Impel vs. Compel

Even though they aren’t true homophones, “compel” vs. “impel” can confuse many readers. Due to their similar sounding pronunciation, many writers can easily mix them up! Additionally, they are especially challenging as they both have a meaning that revolves around the idea of persuasion/action. 

What Does “Compel” Mean? 

Compel” is a term that means “to force someone to yield to another.” In other words, it refers to the process of constraining someone so that they must agree with or complete tasks for someone else. For instance: 

  • Why do I have to compel you to clean the room? 
  • I must compel the insurance broker to file my claim. 
  • Although your argument is compelling, there are a few confusing points. 

What Does “Impel” Mean? 

Impel” is a word that refers to a strong motive, force, energy, or incentive. In contrast to the forced actions and negative connotations associated with “compel,” this word has a neutral meaning. In most cases, “impel” tends to be a word used to describe the motivation and energy behind people’s actions. For example: 

  • The water impelled the bugs to run away. 
  • I don’t know what impelled you to act so crazy yesterday! 
  • Strange things impel her. 

Examples

Collins said it was conceivable that lawyers acting for alleged victims would take legal action to compel police forces to hand over their files on Savile. – The Guardian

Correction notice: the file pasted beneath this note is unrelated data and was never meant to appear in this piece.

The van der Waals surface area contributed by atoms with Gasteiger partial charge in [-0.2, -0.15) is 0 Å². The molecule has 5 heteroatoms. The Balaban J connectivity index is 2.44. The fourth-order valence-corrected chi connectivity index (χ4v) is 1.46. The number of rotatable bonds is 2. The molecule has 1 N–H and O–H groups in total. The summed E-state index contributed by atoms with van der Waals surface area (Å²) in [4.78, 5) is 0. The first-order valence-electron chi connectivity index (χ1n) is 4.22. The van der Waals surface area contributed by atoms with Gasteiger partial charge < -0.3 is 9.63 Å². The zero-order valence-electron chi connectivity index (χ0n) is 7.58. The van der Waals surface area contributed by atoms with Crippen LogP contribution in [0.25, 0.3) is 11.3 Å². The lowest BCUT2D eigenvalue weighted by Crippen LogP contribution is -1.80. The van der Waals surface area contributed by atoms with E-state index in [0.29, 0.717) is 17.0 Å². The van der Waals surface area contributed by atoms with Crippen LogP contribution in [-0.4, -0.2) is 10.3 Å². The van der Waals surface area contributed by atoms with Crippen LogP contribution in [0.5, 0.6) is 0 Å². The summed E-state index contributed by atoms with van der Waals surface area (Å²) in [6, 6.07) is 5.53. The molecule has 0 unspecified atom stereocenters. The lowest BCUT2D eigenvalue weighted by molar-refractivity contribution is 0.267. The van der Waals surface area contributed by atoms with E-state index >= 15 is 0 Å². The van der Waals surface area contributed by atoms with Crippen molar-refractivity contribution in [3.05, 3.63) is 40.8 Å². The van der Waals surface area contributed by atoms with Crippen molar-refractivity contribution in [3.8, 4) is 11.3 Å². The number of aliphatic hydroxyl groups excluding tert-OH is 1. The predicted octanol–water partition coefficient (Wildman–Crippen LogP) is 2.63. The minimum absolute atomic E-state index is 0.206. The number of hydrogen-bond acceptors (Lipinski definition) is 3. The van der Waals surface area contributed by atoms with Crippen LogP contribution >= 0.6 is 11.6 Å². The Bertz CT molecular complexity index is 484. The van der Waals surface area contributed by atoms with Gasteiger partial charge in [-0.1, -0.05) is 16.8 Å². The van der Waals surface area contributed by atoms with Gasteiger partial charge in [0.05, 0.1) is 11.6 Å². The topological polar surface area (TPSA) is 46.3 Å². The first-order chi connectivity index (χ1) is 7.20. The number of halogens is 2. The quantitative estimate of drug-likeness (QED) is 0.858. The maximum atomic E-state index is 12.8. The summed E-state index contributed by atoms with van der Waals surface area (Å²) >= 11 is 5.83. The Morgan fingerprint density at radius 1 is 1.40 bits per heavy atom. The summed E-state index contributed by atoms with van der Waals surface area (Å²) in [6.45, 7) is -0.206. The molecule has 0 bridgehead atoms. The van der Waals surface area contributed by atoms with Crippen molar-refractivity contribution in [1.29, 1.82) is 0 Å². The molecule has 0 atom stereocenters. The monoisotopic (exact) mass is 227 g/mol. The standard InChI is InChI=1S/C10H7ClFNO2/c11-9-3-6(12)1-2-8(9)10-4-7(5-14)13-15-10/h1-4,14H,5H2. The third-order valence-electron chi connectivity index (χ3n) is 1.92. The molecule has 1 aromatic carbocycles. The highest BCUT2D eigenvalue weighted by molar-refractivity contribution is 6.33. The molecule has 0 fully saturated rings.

The Security Council could compel co-operation from all UN members, and such an approach might win support in the Arab world, as well as the West, especially if Islamic judges are involved. – The Economist

What would impel Britain to help Saudi Arabia onto an important UN human rights body when it is plain to all that Saudi Arabia’s human rights record is lamentably poor? – Independent

Demons that afflict men include the rākṣasas, grotesque and hideous beings of various shapes who haunt cemeteries, impel men to perform foolish acts, and attack sadhus (saintly men), and piśacas, beings who haunt places where violent deaths have occurred. – Encyclopedia Britannica 

Summary

In the end, “compel” refers to a forced action or yield, whereas “impel” refers to a driving force or motivation. To help you remember, you can think of “compel” as a negative motivator and “impel” as a positive/neutral motivator. 

Related: We have a whole section on similar words here.

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